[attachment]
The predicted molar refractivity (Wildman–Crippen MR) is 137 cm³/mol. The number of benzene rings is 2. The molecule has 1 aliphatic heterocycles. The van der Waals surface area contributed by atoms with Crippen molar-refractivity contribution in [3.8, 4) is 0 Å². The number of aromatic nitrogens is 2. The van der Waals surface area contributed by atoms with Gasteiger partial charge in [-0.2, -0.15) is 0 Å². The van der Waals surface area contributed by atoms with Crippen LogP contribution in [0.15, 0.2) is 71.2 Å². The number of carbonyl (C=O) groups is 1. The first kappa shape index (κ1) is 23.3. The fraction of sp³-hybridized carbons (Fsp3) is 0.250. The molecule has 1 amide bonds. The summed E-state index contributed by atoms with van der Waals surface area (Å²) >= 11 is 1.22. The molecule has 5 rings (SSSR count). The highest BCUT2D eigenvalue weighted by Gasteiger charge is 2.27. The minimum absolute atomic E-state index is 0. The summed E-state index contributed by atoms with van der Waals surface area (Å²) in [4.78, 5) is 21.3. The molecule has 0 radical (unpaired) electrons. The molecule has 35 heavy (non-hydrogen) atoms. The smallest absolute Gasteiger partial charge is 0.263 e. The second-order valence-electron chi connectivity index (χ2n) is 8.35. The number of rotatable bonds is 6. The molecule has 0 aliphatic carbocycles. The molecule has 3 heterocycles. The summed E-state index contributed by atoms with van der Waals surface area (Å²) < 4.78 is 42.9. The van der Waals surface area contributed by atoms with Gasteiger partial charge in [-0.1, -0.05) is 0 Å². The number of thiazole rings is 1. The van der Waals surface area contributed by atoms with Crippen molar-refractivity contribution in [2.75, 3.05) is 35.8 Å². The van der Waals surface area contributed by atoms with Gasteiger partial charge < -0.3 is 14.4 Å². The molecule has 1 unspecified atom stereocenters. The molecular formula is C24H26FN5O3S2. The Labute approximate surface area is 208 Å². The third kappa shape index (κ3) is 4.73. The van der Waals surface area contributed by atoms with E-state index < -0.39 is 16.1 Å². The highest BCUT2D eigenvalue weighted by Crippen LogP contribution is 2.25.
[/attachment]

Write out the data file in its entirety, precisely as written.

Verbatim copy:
The predicted molar refractivity (Wildman–Crippen MR) is 137 cm³/mol. The number of benzene rings is 2. The molecule has 1 aliphatic heterocycles. The van der Waals surface area contributed by atoms with Crippen molar-refractivity contribution in [3.8, 4) is 0 Å². The number of aromatic nitrogens is 2. The van der Waals surface area contributed by atoms with Gasteiger partial charge in [-0.2, -0.15) is 0 Å². The van der Waals surface area contributed by atoms with Crippen LogP contribution in [0.15, 0.2) is 71.2 Å². The number of carbonyl (C=O) groups is 1. The first kappa shape index (κ1) is 23.3. The fraction of sp³-hybridized carbons (Fsp3) is 0.250. The molecule has 1 amide bonds. The summed E-state index contributed by atoms with van der Waals surface area (Å²) >= 11 is 1.22. The molecule has 5 rings (SSSR count). The highest BCUT2D eigenvalue weighted by Gasteiger charge is 2.27. The minimum absolute atomic E-state index is 0. The summed E-state index contributed by atoms with van der Waals surface area (Å²) in [4.78, 5) is 21.3. The molecule has 0 radical (unpaired) electrons. The molecule has 35 heavy (non-hydrogen) atoms. The smallest absolute Gasteiger partial charge is 0.263 e. The second-order valence-electron chi connectivity index (χ2n) is 8.35. The number of rotatable bonds is 6. The molecule has 0 aliphatic carbocycles. The molecule has 3 heterocycles. The summed E-state index contributed by atoms with van der Waals surface area (Å²) < 4.78 is 42.9. The van der Waals surface area contributed by atoms with Gasteiger partial charge in [-0.1, -0.05) is 0 Å². The number of thiazole rings is 1. The van der Waals surface area contributed by atoms with Crippen molar-refractivity contribution in [2.75, 3.05) is 35.8 Å². The van der Waals surface area contributed by atoms with Gasteiger partial charge < -0.3 is 14.4 Å². The molecule has 1 unspecified atom stereocenters. The molecular formula is C24H26FN5O3S2. The Labute approximate surface area is 208 Å². The third kappa shape index (κ3) is 4.73. The van der Waals surface area contributed by atoms with E-state index < -0.39 is 16.1 Å². The highest BCUT2D eigenvalue weighted by Crippen LogP contribution is 2.25.